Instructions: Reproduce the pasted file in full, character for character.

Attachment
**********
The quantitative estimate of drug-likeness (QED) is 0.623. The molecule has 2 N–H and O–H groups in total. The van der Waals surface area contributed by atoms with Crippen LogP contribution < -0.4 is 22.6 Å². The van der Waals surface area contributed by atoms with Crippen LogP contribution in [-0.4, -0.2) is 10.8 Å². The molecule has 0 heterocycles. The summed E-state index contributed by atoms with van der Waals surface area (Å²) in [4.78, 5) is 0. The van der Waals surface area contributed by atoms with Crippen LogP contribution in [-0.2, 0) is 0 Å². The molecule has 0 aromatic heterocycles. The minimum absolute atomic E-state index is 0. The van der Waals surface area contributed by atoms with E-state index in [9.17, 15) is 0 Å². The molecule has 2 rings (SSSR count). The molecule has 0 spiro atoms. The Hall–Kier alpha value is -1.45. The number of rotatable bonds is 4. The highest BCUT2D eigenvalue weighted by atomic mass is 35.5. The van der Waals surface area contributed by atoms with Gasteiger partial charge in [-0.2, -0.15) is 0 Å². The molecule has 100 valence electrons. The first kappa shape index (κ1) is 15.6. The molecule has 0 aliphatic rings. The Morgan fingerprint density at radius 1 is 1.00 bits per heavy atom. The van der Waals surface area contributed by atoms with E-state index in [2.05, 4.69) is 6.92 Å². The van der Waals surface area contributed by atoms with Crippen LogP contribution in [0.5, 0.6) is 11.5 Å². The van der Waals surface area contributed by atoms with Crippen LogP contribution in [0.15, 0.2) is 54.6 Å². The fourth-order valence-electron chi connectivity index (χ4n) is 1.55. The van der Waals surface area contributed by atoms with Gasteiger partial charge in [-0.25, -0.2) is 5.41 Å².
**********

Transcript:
The quantitative estimate of drug-likeness (QED) is 0.623. The molecule has 2 N–H and O–H groups in total. The van der Waals surface area contributed by atoms with Crippen LogP contribution < -0.4 is 22.6 Å². The van der Waals surface area contributed by atoms with Crippen LogP contribution in [-0.4, -0.2) is 10.8 Å². The molecule has 0 heterocycles. The summed E-state index contributed by atoms with van der Waals surface area (Å²) in [4.78, 5) is 0. The van der Waals surface area contributed by atoms with Crippen LogP contribution in [-0.2, 0) is 0 Å². The molecule has 0 aromatic heterocycles. The minimum absolute atomic E-state index is 0. The van der Waals surface area contributed by atoms with E-state index in [9.17, 15) is 0 Å². The molecule has 2 rings (SSSR count). The molecule has 0 spiro atoms. The Hall–Kier alpha value is -1.45. The number of rotatable bonds is 4. The highest BCUT2D eigenvalue weighted by atomic mass is 35.5. The van der Waals surface area contributed by atoms with Gasteiger partial charge in [-0.2, -0.15) is 0 Å². The molecule has 100 valence electrons. The first kappa shape index (κ1) is 15.6. The molecule has 0 aliphatic rings. The Morgan fingerprint density at radius 1 is 1.00 bits per heavy atom. The van der Waals surface area contributed by atoms with E-state index in [2.05, 4.69) is 6.92 Å². The van der Waals surface area contributed by atoms with Crippen LogP contribution in [0.5, 0.6) is 11.5 Å². The van der Waals surface area contributed by atoms with Crippen LogP contribution in [0.15, 0.2) is 54.6 Å². The fourth-order valence-electron chi connectivity index (χ4n) is 1.55. The van der Waals surface area contributed by atoms with Gasteiger partial charge in [-0.25, -0.2) is 5.41 Å².